Monday, January 30, 2012

GUEST POST - The Kanban Board: Success Through Sticky Notes

 The following guest post was written by Elli Pope (left), QA Specialist and Technical Producer with Springbox.  Elli has a degree in Computer Science from the University of Texas at Austin and has Scrum Master and PMP certifications. To learn more about Springbox, an Austin-headquartered interactive agency, visit

Massive project, many obstacles

When we first kicked off a massive, technical project for a client, I’ll admit, I was nervous. With a fast and fixed deadline, lots of moving parts, in-depth collaboration with many external vendors, and lots of unknowns, this was a project that seemed doomed from the start. So in order to help keep track of the dizzying amount of work ahead of us, we created a Kanban board.

Visualizing the big picture

The Kanban board is a tool to help visualize the work for any project. It provides a level of transparency that allows anyone, even someone unfamiliar with the project, to understand the status of a project at a single glance.

It starts with story cards. A story card (a sticky note on the board) is essentially a description of a task that needs to be completed. Each developer picks a card from the “Open Work” bucket, writes their initials on it, and moves it to “In-progress” column. When the task is complete, they move the sticky to the “Ready for QA” bucket, grab a new task, and repeat the process. QA then tests each task in the “Ready for QA” bucket, and either moves the card to “Complete” if there are no issues, or sends it back to “In-progress” if bugs are found.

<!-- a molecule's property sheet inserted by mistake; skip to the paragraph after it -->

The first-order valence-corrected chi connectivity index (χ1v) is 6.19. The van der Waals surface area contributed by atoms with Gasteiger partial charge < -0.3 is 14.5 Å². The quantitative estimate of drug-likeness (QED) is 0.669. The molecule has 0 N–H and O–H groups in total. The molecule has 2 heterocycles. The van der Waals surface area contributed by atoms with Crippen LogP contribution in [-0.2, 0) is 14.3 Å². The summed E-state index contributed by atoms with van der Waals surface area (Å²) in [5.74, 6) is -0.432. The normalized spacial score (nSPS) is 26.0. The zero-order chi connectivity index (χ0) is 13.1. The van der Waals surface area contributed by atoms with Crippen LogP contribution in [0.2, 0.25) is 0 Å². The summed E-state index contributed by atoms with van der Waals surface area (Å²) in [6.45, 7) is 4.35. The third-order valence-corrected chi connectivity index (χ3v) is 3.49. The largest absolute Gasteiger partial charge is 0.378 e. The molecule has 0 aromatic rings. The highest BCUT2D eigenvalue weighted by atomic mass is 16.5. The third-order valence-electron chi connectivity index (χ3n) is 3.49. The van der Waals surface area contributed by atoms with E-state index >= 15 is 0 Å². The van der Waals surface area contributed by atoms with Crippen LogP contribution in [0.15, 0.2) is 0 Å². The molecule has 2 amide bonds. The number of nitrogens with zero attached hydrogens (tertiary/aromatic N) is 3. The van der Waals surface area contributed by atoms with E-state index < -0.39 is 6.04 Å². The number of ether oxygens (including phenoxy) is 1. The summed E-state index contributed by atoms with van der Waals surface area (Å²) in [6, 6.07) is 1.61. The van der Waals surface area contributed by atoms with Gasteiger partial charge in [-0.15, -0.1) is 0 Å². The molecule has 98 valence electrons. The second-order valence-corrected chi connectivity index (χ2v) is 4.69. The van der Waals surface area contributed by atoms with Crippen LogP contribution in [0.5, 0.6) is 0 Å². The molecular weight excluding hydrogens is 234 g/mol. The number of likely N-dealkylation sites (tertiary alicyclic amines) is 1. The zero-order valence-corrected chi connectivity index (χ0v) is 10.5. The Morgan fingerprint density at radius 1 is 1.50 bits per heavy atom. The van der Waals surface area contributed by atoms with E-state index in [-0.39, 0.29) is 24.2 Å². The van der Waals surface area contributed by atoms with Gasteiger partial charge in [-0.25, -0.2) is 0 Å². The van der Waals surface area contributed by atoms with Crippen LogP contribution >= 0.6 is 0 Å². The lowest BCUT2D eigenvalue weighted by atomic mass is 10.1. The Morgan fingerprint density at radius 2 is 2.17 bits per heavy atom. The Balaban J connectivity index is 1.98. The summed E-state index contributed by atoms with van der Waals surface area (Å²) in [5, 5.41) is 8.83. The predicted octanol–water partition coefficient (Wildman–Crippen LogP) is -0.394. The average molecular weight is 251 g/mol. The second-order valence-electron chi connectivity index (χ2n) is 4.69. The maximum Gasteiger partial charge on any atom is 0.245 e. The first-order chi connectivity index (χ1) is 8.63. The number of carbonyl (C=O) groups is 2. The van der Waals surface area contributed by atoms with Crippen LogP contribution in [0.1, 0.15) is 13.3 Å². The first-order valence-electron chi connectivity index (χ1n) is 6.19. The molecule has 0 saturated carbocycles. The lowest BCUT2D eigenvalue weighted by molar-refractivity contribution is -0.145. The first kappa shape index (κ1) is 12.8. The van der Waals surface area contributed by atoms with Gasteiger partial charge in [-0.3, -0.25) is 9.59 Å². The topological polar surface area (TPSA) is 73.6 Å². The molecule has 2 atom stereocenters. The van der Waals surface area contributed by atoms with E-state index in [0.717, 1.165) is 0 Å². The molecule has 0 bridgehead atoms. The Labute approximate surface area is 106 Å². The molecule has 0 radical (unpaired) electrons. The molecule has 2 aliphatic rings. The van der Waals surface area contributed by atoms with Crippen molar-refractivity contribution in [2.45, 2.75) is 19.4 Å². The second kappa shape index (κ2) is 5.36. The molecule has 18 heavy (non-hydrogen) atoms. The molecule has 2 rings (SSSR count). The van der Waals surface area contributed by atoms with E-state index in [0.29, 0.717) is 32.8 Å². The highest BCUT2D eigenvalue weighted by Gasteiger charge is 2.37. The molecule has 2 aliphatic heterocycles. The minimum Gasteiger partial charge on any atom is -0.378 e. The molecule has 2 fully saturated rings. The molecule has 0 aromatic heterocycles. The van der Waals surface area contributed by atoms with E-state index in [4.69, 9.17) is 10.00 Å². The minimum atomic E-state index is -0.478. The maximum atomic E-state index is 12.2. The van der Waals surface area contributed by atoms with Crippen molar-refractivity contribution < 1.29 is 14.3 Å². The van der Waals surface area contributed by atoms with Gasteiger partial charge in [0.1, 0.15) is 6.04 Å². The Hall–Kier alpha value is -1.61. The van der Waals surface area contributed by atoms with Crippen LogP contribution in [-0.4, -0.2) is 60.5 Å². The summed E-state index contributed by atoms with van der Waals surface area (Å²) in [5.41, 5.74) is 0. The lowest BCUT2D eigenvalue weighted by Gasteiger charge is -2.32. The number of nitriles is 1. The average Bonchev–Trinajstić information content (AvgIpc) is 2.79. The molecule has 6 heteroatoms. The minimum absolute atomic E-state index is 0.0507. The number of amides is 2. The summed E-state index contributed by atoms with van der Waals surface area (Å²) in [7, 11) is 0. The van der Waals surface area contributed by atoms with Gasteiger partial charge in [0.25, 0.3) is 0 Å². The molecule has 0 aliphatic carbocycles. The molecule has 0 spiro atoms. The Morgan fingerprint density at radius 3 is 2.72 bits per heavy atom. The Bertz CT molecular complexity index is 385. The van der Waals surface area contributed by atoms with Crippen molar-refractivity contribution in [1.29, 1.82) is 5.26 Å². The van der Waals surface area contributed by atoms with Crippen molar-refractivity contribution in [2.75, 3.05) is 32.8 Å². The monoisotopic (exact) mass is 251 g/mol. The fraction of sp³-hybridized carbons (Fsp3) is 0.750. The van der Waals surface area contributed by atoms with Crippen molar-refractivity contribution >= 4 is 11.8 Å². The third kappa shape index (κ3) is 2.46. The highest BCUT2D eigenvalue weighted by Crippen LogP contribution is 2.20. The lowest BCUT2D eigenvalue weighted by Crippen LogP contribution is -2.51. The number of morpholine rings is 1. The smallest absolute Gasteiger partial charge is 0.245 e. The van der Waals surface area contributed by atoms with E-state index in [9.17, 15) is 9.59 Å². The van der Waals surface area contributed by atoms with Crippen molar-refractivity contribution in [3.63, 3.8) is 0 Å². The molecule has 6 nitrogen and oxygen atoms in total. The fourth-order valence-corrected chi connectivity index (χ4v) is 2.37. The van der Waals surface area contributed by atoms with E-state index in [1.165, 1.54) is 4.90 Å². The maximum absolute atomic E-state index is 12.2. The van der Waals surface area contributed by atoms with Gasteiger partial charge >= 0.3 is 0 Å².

Our approach

When we first started the project, we were waiting on quite a bit of work from external vendors, and there simply wasn’t time to wait for this work to be delivered if we wanted to meet our deadline. By placing tasks that were waiting on vendors into the “Blocked” category, we were able to reduce confusion over what work was available and clearly see how much work was “on hold.” As more vendor work was delivered, those blocked tasks were moved to the “Open Work” bucket, and team members could start working on those tasks without needing to wait for status updates.

Each morning, the team gathered around the Kanban board for a 15 minute, stand-up meeting that involved each team member answering three key questions about their progress:
  1. What did you work on yesterday?
  2. What are you working on today?
  3. What is blocking your progress?

As team members answered these questions, they moved the stickies from column to column, giving an up-to-date picture of the overall status of the project.

One of the major benefits of this system was that it helped visualize bottlenecks – are a majority of tasks blocked? Is QA overwhelmed with work? Does the amount of open work look achievable with the time remaining? Any outsider could view the board and instantly understand the status and health of the project without having to interrupt a single team member.


In the end, the board was an overwhelming success. The team all agreed that the board made collaboration easier by clearly identifying which tasks were available to work on, who was working on each task, and how much of the project remained. It helped us hit our deadline in spite of the setbacks and challenges we dealt with along the way. The Kanban board is one tool that we will certainly try to use again in Springbox projects moving forward.

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